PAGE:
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When You Eat May Reduce Your Heart Disease Risk

April 25, 2017

When you eat may be just as important as what you put on your plate, according to the American Heart Association (AHA).

AHA recently released a scientific statement that says waiting too long to eat between meals and eating late at night can have a negative impact on your heart health. Eating breakfast, planning your meals and not eating late at night all have been linked to a reduced risk of heart disease, stroke and blood vessel diseases, AHA says, adding that fasting isn’t a healthy approach either and that it’s unclear if it has any long-term benefits.

Research also is inconclusive about whether eating more frequent meals is better for heart health and overall health. While some studies show that eating more than four meals a day may reduce obesity risk (a major risk factor for heart disease), other research has found people are more likely to gain weight when they eat frequently.

There isn’t definitive evidence either way about how certain eating patterns impact health, but what is clear is that eating a healthy, balanced diet filled with lean protein, fruits, vegetables, nuts, seeds and whole grains is beneficial for most people. These foods are filled with healthy fats and fiber that keep you full, which can curb overeating and late-night snacking. Research also shows that breakfast may be deemed the most important meal of the day for a reason: eating a regular breakfast reduces a person’s risk of heart disease, and previous studies have linked skipping breakfast to an increased risk of coronary heart disease or a non-fatal heart attack.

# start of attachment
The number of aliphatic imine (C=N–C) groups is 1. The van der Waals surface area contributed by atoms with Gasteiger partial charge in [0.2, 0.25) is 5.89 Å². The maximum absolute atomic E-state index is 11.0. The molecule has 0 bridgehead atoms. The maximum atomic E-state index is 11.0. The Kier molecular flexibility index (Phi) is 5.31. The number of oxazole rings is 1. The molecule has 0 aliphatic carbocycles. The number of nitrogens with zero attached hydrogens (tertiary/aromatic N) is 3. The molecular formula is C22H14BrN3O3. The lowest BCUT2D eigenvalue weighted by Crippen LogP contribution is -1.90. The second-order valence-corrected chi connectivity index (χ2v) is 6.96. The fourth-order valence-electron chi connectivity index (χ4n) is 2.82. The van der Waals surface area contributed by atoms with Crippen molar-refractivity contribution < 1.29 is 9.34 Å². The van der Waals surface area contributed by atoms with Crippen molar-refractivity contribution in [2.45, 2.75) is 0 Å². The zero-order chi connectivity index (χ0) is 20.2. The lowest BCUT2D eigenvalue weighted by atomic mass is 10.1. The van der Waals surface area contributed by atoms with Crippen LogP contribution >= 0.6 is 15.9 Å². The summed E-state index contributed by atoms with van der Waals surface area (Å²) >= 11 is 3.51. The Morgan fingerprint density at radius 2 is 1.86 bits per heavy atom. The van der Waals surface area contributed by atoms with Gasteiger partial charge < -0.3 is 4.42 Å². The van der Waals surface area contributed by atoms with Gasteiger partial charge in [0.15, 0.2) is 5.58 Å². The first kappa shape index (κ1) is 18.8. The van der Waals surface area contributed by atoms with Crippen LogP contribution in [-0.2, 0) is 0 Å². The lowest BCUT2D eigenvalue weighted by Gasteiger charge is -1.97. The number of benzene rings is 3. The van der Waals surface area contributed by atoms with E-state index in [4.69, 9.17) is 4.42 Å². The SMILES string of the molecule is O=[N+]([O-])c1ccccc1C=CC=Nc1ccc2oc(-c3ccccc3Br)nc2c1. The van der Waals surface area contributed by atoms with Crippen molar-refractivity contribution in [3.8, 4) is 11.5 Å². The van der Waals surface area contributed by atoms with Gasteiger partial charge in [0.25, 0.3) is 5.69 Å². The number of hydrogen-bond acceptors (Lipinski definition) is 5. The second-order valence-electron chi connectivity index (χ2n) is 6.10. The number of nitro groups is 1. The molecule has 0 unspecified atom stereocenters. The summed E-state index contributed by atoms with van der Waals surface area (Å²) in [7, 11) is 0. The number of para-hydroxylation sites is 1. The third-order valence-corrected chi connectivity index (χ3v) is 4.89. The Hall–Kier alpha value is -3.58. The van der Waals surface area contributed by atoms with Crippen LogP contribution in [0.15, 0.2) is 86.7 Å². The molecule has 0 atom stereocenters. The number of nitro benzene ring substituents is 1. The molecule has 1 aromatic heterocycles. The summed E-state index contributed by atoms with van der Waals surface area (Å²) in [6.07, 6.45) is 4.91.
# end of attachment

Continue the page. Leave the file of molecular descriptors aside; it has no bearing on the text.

So, where do we go from here if we aren’t clear on which eating patterns are best? The AHA stresses that balance is key and that an all-or-nothing approach when it comes to eating typically doesn’t lead to success for most people. The organization says, “intentional eating with mindful attention to the timing and frequency of eating occasions could lead to a healthier lifestyle and cardiometabolic risk factor management.”

To stay healthy and reduce your heart disease risk, spread your calories throughout the day (don’t binge) and eat your largest and most nutrient-dense meal at the beginning of the day. Stick to a regular schedule and meal plan as much as possible to avoid late-night snacking and binge eating unhealthy foods.

The bottom line: don’t go too long between meals because you’re more likely to make poor food choices. Avoid foods with lots of saturated fat, salt and sugar and instead stock your refrigerator with healthy snacks like veggies, nuts, seeds, avocados, low-fat dairy products and lean meats like chicken or fish so healthy options are always within reach. Your heart health — and overall health — depend on it.

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